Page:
• Oklahoma City’s Kevin Durant on his place in the league (via Michael Lee of The Washington Post):
“I’ve heard a few times, in three or four years, this league is going to be yours. . . . I don’t like that. Because I think I’m established now. My time is now,” Durant said. “I feel as though I’ve proved myself these last five years that I can be one of the top players in the league. I’ve got a long way to go to being the ultimate best, but I think my time is now. And I’m starting to enter my prime.”
Durant wins the scoring title every season, and his team gave itself a near 50-50 chance to take a 2-0 lead in the Finals. Who are these people telling Durant he has two wait three or four years for anything in the NBA, and what have they been watching?
• A brief Q-and-A with Meyers Leonard in which the Portland rookie center reveals the first big purchase he made after signing his contract.
• Blake Griffin is happy with the Clippers and the condition of his knee, and he has a nomination for the team’s open GM slot.
• If Jacque Vaughn brings some of the Spurs’ offensive philosophy with him to Orlando, what would that offense look like?
• Tom Ziller of SB Nation on why ousted Trail Blazers coach Nate McMillan, alleged killer of point guards, might have meshed well with Damian Lillard.
• The rookie transition program, put together by the league and the players’ union, is a multiday seminar in which league insiders teach rookies about money, women, life and all the things that could get them in trouble now that they are millionaires. Kendall Marshall, the Suns’ rookie point guard, learned this (via Paul Coro of the Arizona Republic):
“The female species are a lot smarter than us so we have to realize maybe it’s not always that we’re the best-looking guy they’ve ever seen,” Marshall said. “Maybe there is some incentive behind it. At the same time, there are great cases where guys have happy marriages. They’ve shown us both cases. We just have to be smart (and realize) that people don’t always have our best interests in mind.”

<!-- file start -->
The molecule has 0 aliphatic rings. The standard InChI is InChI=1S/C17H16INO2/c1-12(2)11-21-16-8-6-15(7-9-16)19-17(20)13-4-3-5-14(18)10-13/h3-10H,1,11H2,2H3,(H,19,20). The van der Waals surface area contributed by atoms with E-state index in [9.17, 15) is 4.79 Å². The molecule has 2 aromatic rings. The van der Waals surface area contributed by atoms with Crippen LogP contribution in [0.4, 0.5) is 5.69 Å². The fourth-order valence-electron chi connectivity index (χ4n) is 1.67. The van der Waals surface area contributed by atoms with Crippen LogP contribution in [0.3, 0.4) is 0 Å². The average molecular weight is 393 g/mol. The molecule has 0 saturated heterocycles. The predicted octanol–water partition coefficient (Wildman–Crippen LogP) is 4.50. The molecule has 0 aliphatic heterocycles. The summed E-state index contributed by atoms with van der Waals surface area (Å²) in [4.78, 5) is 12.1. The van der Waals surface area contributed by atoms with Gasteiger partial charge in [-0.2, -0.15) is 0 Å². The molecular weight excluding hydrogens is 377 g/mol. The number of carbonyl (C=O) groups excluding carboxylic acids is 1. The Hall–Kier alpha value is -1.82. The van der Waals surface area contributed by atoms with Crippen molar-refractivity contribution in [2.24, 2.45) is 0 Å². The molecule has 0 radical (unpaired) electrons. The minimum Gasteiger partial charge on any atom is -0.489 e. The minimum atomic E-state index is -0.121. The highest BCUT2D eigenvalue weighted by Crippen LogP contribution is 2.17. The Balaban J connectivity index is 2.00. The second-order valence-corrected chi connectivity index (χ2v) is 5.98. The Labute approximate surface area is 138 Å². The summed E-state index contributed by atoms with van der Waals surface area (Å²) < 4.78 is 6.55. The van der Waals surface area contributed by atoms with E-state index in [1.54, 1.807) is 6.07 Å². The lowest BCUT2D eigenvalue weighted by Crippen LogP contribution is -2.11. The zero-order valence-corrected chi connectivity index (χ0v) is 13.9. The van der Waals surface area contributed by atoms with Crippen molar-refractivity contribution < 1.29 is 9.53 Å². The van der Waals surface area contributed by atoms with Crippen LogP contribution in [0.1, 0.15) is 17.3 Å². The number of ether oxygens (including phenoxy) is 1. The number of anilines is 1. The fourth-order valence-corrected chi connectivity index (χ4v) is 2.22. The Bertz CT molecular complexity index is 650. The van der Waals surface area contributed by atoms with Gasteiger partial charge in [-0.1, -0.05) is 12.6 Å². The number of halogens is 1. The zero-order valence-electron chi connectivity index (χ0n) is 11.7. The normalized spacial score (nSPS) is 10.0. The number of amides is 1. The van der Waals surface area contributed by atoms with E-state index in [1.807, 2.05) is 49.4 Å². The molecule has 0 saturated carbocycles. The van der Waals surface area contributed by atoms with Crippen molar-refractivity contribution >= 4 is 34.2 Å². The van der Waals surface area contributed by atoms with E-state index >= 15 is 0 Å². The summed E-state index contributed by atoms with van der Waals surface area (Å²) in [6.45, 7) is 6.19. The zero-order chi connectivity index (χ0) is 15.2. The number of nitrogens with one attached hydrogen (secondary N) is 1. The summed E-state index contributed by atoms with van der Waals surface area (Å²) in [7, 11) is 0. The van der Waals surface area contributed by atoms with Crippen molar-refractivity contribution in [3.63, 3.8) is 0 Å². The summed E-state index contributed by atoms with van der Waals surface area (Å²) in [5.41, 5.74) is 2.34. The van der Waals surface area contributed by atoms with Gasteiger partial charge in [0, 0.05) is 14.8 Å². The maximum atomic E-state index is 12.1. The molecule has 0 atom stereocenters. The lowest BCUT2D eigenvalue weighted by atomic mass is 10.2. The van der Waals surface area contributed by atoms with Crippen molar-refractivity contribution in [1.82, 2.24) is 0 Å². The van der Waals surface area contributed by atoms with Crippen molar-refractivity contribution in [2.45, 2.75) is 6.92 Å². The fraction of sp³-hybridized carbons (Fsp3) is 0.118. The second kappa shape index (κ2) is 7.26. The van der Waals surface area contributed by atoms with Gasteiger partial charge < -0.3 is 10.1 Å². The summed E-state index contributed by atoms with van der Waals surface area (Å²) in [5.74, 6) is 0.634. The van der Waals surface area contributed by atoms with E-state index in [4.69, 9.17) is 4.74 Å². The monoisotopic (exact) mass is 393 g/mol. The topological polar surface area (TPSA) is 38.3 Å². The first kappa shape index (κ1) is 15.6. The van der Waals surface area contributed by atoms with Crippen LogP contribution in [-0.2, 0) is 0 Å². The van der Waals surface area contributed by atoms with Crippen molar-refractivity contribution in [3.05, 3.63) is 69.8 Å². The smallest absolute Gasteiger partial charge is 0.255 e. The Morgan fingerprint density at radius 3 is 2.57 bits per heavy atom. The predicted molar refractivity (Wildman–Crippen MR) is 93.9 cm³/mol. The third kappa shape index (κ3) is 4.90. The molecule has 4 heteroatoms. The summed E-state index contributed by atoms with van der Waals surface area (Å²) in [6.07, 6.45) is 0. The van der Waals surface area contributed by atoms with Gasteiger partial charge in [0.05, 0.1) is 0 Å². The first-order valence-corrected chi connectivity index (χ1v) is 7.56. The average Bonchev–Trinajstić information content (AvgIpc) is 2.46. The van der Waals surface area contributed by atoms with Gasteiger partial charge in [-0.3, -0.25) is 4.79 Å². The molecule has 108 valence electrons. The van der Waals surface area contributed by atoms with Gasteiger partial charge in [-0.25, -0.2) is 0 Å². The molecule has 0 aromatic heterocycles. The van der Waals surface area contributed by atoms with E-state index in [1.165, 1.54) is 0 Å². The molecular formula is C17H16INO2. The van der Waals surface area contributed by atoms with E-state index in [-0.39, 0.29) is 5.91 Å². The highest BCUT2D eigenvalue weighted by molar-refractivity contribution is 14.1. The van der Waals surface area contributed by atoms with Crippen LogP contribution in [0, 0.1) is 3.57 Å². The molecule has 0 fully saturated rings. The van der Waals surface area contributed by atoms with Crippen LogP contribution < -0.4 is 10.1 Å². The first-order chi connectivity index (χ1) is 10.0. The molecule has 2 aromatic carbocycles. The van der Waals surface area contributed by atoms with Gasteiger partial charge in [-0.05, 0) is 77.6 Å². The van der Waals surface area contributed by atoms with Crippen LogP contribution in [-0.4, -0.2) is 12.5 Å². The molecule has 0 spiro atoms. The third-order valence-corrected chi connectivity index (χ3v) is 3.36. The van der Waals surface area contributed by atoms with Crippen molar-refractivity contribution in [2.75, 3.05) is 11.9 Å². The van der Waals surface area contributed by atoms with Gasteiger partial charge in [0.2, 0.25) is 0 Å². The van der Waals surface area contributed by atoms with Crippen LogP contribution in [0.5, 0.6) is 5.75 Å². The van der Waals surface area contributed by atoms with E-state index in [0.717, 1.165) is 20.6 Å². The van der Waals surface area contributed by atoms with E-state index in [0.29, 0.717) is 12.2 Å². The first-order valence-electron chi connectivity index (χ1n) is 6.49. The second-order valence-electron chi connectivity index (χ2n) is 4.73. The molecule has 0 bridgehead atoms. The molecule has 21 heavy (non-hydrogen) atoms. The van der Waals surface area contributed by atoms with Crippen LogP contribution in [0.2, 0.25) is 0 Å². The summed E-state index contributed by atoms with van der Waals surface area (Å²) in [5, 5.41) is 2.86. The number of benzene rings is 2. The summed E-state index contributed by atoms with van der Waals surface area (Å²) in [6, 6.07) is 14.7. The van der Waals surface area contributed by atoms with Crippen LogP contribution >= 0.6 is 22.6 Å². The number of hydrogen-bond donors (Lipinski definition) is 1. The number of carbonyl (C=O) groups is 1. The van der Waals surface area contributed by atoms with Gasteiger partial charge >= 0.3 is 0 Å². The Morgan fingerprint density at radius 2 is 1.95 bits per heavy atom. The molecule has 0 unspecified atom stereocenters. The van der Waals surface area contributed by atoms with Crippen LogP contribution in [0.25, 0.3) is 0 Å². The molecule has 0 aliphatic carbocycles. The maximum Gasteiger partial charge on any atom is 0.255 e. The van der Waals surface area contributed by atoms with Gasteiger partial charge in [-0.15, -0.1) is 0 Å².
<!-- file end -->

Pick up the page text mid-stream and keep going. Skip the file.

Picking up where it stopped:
• Vince Ellis, writing at the Detroit Free Press, profiles George David, the Pistons’ assistant GM. Lots of fun stuff here on all the hard work and other variables that led to David’s rise to the position — from student management at Indiana University, to video coordinator, to No. 2 personnel man.
• Kirk Goldsberry charts every shot attempt from every NBA game last season to find the league’s collective hot and cold spots. Among the findings in this visually pleasing presentation: The league as a whole shoots better from the right side of the floor. Great stuff.
• Anthony Macri, writing at HOOPSWORLD, imagines some of the specific actions we’ll see from new-look offenses with the Lakers and Sixers.
• Sebastian Pruiti, writing at Grantland, on how Eddie Jordan’s Princeton offense might look in Los Angeles.
• Steve von Horn of BrewHoop divides the Eastern Conference into tiers — sure playoff teams, bubble teams and lottery teams. Is he right?
• The five biggest storylines for the Jazz this season. I can’t wait to see how No. 2 plays out.
• Jason Terry on possibly getting his jersey retired in Dallas someday.
• A realistic assessment of where the Blazers stand.